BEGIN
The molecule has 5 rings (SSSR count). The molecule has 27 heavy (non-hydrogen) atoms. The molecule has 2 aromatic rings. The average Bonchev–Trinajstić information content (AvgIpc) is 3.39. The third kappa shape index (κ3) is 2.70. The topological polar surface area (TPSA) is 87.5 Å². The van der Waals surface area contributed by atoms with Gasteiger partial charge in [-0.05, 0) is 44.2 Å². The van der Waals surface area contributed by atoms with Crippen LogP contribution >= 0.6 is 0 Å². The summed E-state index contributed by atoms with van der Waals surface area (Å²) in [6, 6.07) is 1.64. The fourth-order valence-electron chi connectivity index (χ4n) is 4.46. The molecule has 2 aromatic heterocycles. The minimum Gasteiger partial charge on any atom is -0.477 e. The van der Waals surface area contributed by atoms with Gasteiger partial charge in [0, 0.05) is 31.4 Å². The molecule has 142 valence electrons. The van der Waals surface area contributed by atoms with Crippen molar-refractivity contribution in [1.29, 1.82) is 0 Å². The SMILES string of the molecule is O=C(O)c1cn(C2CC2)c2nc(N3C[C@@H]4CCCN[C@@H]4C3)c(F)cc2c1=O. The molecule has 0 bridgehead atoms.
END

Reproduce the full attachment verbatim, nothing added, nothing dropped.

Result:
The molecule has 5 rings (SSSR count). The molecule has 27 heavy (non-hydrogen) atoms. The molecule has 2 aromatic rings. The average Bonchev–Trinajstić information content (AvgIpc) is 3.39. The third kappa shape index (κ3) is 2.70. The topological polar surface area (TPSA) is 87.5 Å². The van der Waals surface area contributed by atoms with Gasteiger partial charge in [-0.05, 0) is 44.2 Å². The van der Waals surface area contributed by atoms with Crippen LogP contribution >= 0.6 is 0 Å². The summed E-state index contributed by atoms with van der Waals surface area (Å²) in [6, 6.07) is 1.64. The fourth-order valence-electron chi connectivity index (χ4n) is 4.46. The molecule has 2 aromatic heterocycles. The minimum Gasteiger partial charge on any atom is -0.477 e. The van der Waals surface area contributed by atoms with Gasteiger partial charge in [0, 0.05) is 31.4 Å². The molecule has 142 valence electrons. The van der Waals surface area contributed by atoms with Crippen molar-refractivity contribution in [1.29, 1.82) is 0 Å². The SMILES string of the molecule is O=C(O)c1cn(C2CC2)c2nc(N3C[C@@H]4CCCN[C@@H]4C3)c(F)cc2c1=O. The molecule has 0 bridgehead atoms.